CEX Survey: HR, OD and the Chief Executive view
Our yearly survey of Chief Executives in local government provides a look at the ever-shifting landscape of public service.
This second article looks at the impact of Human Resources/Organisational Development professionals as observed by their Chief Executives. Their insights on what HR/ODs should be proud of, and what they need to do more of provide a challenge which the profession should rise to. Our Lead HR Consultant for our HR Executive Practice, Jason Wheatley gives his advice on what HR professionals can do to step up to the mark.
Come back weekly to read our series, and download our full MJ Chief Executive survey white paper below for more insights from leadership in local government.
Local government HR professionals are lynchpins in the transformation programmes taking place across a great number of authorities. Long term thinking, a cross-organisational view point and increased strategy were all points at which Chief Executives felt their HR/ OD teams should step up.
The Culture Challenge
Among the elements of HR and OD work which our CEOs praised were ‘managing change’, ‘upholding our unique culture’, ‘staff engagement’, ‘talent management’ and ‘sorting out the relatively few employee problems we have’. The leaders surveyed recognised that the HR/OD teams were important stakeholders in any initiated culture change, and that a key element of their work has to include ‘setting the blueprint for structured and sustainable organisational change’.
Typical Council size makes implementing change difficult, with one CEO grappling with a plan covering ‘all staff in every one of our 500 services’. Similar challenges arose for one Chief Executive in;
‘Genuinely engaging and empowering 12,000 diverse and geographically dispersed staff with common messages nuanced to their needs and an effective feedback loop to give them influence creating the organisation they are proud to be a part of.’
Working across this breadth of employees and specialisms is a challenge which HR/OD professionals in local government face daily. Our Lead HR Consultant in Executive Search and Interim, Jason Wheatley, has this to say on the role of HR in the transformation process and where they can best help their Chief Executive;
‘The senior HR lead has to navigate an interesting dynamic in the culture change process. Against the sector-wide backdrop of continual cost saving drives and a broad sense that ‘things should be done differently’ there are many voices calling for organisational change. Where HR/OD should be more strategic is looking at the motivation for organisational development (OD). On the surface, OD to many looks like a process. So an organisation might say, we need efficiencies, stronger values and behaviours; we’ll implement a senior leadership team reshuffle and assume that ‘change’ will then filter down through the organisation accordingly.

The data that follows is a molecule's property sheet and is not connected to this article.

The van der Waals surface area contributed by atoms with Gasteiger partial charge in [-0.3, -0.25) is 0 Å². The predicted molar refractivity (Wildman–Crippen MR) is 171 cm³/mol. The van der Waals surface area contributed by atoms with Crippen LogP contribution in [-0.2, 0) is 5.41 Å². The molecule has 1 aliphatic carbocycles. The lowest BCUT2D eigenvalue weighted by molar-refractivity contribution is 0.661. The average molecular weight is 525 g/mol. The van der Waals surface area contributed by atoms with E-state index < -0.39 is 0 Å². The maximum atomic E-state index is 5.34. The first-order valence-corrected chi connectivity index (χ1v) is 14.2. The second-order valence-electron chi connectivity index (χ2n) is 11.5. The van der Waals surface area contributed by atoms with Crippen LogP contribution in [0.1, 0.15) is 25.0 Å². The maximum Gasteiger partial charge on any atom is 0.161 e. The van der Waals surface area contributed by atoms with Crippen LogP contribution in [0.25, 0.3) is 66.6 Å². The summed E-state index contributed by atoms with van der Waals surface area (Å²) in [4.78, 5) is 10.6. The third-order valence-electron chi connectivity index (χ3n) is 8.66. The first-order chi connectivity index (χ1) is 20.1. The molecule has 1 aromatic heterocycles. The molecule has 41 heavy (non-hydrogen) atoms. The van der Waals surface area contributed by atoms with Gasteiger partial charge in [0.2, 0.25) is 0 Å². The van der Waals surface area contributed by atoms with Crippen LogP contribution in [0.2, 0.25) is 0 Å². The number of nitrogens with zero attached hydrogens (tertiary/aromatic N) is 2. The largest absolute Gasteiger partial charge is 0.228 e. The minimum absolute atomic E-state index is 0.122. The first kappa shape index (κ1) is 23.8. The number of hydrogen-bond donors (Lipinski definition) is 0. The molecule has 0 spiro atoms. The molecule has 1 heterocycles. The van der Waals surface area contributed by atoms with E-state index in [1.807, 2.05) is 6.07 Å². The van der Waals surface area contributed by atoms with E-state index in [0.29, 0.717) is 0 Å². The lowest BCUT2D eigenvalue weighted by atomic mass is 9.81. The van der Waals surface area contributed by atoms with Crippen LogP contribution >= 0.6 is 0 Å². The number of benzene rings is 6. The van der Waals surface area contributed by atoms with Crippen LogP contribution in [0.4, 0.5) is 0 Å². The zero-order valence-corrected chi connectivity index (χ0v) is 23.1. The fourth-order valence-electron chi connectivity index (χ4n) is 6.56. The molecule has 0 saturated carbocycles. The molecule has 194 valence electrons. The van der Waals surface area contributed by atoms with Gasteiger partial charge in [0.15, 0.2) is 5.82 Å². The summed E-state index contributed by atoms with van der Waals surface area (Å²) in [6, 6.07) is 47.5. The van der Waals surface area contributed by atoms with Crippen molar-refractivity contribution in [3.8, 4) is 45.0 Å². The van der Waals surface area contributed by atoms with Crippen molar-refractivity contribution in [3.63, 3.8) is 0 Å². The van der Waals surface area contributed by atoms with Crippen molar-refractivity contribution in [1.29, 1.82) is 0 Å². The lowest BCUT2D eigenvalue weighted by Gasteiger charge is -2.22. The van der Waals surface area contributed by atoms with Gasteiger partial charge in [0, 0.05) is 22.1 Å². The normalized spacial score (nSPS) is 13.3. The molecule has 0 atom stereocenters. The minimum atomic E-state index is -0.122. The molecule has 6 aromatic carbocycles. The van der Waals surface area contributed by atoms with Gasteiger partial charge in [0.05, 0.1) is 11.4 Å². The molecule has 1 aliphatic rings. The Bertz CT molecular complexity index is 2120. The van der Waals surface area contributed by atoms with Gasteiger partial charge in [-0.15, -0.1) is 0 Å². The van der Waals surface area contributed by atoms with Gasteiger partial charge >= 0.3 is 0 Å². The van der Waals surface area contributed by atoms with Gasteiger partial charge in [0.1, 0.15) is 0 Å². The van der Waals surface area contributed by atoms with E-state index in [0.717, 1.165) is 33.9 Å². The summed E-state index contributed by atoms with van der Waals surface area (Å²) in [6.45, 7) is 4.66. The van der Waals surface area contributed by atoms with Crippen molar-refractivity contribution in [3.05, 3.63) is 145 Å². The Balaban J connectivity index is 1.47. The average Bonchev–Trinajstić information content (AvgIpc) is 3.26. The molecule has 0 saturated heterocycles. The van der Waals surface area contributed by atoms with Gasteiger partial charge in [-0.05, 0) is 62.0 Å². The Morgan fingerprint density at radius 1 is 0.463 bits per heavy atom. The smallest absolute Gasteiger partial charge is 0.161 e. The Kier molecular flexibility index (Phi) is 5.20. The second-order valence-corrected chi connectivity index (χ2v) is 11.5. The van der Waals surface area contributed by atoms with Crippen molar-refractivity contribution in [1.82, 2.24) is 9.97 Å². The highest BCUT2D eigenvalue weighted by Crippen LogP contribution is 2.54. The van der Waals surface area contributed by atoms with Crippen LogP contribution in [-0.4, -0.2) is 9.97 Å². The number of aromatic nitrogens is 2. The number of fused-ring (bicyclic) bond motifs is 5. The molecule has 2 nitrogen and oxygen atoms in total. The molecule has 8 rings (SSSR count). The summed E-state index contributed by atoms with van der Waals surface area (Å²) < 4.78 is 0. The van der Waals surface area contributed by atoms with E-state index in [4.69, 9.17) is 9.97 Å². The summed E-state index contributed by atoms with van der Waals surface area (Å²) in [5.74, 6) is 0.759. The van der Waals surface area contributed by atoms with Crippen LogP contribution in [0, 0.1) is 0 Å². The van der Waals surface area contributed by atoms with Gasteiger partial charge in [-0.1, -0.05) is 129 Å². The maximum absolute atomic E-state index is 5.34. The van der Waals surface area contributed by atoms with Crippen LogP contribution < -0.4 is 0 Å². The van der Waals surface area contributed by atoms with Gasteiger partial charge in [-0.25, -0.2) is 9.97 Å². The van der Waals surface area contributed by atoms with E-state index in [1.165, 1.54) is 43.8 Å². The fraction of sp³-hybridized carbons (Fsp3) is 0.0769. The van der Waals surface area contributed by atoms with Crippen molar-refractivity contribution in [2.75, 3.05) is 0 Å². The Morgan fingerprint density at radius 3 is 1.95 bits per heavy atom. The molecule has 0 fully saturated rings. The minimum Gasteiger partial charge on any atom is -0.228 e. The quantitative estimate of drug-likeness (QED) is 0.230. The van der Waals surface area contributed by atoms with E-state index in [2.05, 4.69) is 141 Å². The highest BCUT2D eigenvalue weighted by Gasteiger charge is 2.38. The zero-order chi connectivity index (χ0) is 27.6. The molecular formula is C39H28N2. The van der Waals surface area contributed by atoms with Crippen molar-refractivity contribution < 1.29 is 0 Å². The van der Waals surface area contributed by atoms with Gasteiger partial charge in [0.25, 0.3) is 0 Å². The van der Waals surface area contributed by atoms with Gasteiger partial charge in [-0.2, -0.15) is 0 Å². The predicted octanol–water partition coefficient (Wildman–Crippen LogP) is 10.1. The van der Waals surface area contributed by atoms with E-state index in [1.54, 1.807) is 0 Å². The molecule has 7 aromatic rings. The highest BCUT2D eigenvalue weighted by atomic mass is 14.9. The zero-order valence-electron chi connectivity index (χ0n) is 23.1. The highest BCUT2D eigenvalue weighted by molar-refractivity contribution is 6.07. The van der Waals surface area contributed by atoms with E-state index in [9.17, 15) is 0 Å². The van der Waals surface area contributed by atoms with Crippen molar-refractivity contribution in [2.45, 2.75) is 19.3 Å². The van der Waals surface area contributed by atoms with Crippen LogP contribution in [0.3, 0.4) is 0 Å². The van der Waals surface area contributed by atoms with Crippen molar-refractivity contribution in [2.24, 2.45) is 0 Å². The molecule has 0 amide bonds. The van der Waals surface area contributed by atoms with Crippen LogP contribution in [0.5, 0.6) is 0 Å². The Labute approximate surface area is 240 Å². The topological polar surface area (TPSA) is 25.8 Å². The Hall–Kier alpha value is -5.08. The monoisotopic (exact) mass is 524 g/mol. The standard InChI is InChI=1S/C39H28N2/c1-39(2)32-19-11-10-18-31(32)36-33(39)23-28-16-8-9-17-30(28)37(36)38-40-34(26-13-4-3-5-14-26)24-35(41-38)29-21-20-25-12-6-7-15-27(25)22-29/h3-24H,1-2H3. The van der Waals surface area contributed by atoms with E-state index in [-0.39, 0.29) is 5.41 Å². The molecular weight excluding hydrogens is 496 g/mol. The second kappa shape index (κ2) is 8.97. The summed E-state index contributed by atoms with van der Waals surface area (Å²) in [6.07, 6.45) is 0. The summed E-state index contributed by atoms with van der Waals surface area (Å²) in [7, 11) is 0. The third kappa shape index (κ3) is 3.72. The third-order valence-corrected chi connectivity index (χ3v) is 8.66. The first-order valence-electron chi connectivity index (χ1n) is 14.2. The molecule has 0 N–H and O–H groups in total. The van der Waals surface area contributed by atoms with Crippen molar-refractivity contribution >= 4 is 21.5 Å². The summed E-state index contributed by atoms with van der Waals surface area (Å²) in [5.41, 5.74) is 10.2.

In reality, an intervention like this doesn’t do enough to embed the required cultural shift into a Council. Good OD is about making sure that not only does an organisation successfully travel from A to B – the whole organisation (from staff on the front line to the SLT) understand, buys into and learns from the journey, and continues along the same road.
I would encourage HR and OD practitioners to see cultural change as a top down and bottom up process. You have to canvas, involve and invite ideas from all employees. Practically, you have to measure staff engagement and tap into the mood of your entire organisation. Only then will your strategy and subsequent interventions be worthwhile and effective.
HR/OD teams are often so busy with the day-to-day they don’t have time to take the required step back. I would implore all HR professionals to take time out to think and undertake an diagnostic prior rather than simply reacting. This is one of the best ways to help your Chief Executive.’